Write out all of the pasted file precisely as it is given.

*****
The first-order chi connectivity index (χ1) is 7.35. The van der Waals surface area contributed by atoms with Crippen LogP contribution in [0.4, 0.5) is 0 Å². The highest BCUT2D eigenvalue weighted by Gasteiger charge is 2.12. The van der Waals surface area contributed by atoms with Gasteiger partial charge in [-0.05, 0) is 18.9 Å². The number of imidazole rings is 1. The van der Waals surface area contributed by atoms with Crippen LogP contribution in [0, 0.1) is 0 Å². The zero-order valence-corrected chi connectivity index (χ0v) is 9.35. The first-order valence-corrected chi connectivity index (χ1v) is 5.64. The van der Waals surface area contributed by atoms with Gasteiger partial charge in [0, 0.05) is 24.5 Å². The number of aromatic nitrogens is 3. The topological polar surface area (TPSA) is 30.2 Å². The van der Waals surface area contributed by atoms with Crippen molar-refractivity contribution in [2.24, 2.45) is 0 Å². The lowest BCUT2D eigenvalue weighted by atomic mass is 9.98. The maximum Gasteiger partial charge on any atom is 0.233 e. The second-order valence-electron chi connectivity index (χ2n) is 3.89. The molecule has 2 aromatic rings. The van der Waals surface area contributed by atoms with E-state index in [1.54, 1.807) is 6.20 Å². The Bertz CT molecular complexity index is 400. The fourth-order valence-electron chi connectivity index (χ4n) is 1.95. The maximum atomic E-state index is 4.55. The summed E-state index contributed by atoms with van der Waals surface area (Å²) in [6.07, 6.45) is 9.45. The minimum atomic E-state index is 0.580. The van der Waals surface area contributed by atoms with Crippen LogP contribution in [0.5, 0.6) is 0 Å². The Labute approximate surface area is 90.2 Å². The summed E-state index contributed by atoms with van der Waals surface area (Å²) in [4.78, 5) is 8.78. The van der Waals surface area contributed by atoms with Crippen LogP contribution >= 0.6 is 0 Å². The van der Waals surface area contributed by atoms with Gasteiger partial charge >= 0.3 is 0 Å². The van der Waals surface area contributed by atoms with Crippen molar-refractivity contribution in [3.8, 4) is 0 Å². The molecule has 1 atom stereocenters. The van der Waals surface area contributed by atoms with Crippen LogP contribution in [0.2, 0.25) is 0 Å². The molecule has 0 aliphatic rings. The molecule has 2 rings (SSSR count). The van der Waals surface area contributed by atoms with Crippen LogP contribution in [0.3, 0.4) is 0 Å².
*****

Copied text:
The first-order chi connectivity index (χ1) is 7.35. The van der Waals surface area contributed by atoms with Crippen LogP contribution in [0.4, 0.5) is 0 Å². The highest BCUT2D eigenvalue weighted by Gasteiger charge is 2.12. The van der Waals surface area contributed by atoms with Gasteiger partial charge in [-0.05, 0) is 18.9 Å². The number of imidazole rings is 1. The van der Waals surface area contributed by atoms with Crippen LogP contribution in [0, 0.1) is 0 Å². The zero-order valence-corrected chi connectivity index (χ0v) is 9.35. The first-order valence-corrected chi connectivity index (χ1v) is 5.64. The van der Waals surface area contributed by atoms with Gasteiger partial charge in [0, 0.05) is 24.5 Å². The number of aromatic nitrogens is 3. The topological polar surface area (TPSA) is 30.2 Å². The van der Waals surface area contributed by atoms with Crippen molar-refractivity contribution in [2.24, 2.45) is 0 Å². The lowest BCUT2D eigenvalue weighted by atomic mass is 9.98. The maximum Gasteiger partial charge on any atom is 0.233 e. The second-order valence-electron chi connectivity index (χ2n) is 3.89. The molecule has 2 aromatic rings. The van der Waals surface area contributed by atoms with E-state index in [1.54, 1.807) is 6.20 Å². The Bertz CT molecular complexity index is 400. The fourth-order valence-electron chi connectivity index (χ4n) is 1.95. The maximum atomic E-state index is 4.55. The summed E-state index contributed by atoms with van der Waals surface area (Å²) in [6.07, 6.45) is 9.45. The minimum atomic E-state index is 0.580. The van der Waals surface area contributed by atoms with Crippen LogP contribution in [0.5, 0.6) is 0 Å². The Labute approximate surface area is 90.2 Å². The summed E-state index contributed by atoms with van der Waals surface area (Å²) in [4.78, 5) is 8.78. The van der Waals surface area contributed by atoms with Crippen LogP contribution >= 0.6 is 0 Å². The van der Waals surface area contributed by atoms with Gasteiger partial charge >= 0.3 is 0 Å². The van der Waals surface area contributed by atoms with Crippen molar-refractivity contribution in [3.8, 4) is 0 Å². The molecule has 1 atom stereocenters. The van der Waals surface area contributed by atoms with Crippen LogP contribution in [0.2, 0.25) is 0 Å². The molecule has 0 aliphatic rings. The molecule has 2 rings (SSSR count). The van der Waals surface area contributed by atoms with Crippen LogP contribution in [0.3, 0.4) is 0 Å².